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The Shocked & The Aussome
The Australians came to South Africa as the team to beat. They leave undefeated, with a record of 17 straight wins and two straight World Cup titles. This team has a strong will to win, no matter what, and this World Cup did throw them some stiff challenges. There was the Shane Warne controversy, the innumerable injuries and three games at a venue, Port Elizabeth, that just did not suit them. However, they are the side that had the best depth in batting and the most variety and aggression in bowling. Without doubt, the best all-round team.
The debate on whether Saurav Ganguly did the right thing putting the Aussies in to bat will go on for months in India. I will back the Indian captain on this one. There had been overnight rain and there was sideways movement for the bowlers. Unfortunately, the seamers who had served so well right through were wanting on the day. The occasion got to Zaheer Khan and Ashish Nehra, but I was disappointed to see an old warhorse like Javagal Srinath also lose nerve. The Indians bowled on both sides of the wicket, dished out no-balls and wides regularly. The first over, in which Zaheer went for 15, set the tone for the Australian innings. Even at the death, the bowlers struggled to get in a decent yorker, bowled far too many boundary balls and full tosses.
Having said that, I don't take anything away from the Aussie batsmen. The 100-run partnership between the openers was almost predictable since they had not fired too often in the tournament. Adam Gilchrist was brilliant, seeing his team through a period when there was some assistance for the bowlers. He batted aggressively, laid a superb platform for Ricky Ponting and Damien Martyn to build upon. Damien was playing with a broken finger, but took the initiative early on. For Ponting, it was a defining moment. A 140 in a Cup match is special, the final makes it more so.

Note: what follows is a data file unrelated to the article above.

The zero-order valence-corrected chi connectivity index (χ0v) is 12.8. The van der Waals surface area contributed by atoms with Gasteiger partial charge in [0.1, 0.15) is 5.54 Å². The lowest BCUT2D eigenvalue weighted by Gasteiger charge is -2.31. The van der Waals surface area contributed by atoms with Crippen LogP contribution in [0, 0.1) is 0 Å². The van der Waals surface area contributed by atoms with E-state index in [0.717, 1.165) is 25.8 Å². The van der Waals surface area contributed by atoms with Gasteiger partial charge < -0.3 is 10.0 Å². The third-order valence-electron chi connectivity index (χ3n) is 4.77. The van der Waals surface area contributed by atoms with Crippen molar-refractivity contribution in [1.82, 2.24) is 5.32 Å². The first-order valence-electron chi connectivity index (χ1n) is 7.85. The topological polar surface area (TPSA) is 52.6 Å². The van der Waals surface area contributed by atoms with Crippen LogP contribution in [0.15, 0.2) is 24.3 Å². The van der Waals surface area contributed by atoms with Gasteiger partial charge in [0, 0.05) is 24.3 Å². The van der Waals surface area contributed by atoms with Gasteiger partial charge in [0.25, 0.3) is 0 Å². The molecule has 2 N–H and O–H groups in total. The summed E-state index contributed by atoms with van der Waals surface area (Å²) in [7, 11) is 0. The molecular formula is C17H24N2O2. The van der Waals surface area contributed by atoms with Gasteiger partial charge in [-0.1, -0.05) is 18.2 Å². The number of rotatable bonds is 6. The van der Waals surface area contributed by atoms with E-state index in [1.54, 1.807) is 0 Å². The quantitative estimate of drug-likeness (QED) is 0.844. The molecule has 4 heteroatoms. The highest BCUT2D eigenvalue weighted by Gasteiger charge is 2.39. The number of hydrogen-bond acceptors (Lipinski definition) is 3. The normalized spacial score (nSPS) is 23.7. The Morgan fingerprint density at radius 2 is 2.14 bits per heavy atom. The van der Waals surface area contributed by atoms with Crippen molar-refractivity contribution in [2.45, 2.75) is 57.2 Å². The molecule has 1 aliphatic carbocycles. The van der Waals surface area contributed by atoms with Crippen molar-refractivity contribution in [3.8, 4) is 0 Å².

Sachin's getting out in the first over of the run chase must be hugely disappointing. He is, after all, only human. But I do think he would have been better served sticking to his natural game. I was a bit surprised to see him play such an uncharacteristic stroke so early. But these things happen in cricket. The Indians must remember that if he had not fired in all those lead-up matches, they may not have got so far with such ease.
The other batsmen seemed out of their depth chasing a 360-run target in the absence of their batting mainstay. Ganguly once again proved he does not relish playing quality fast bowling. His record against us has always been poor, averaging around 20. Virender Sehwag didn't impress me either. He was scratchy and very lucky to reach 80-something. Finally the target, coupled with some steady bowling, saw the Aussies win with consummate ease.
The Indians competed well and were the second best team on show. They have young players who can kick on to greater things. The only problem still is their over-dependence on Tendulkar, but that will change as the new order finds its feet. (Gameplan)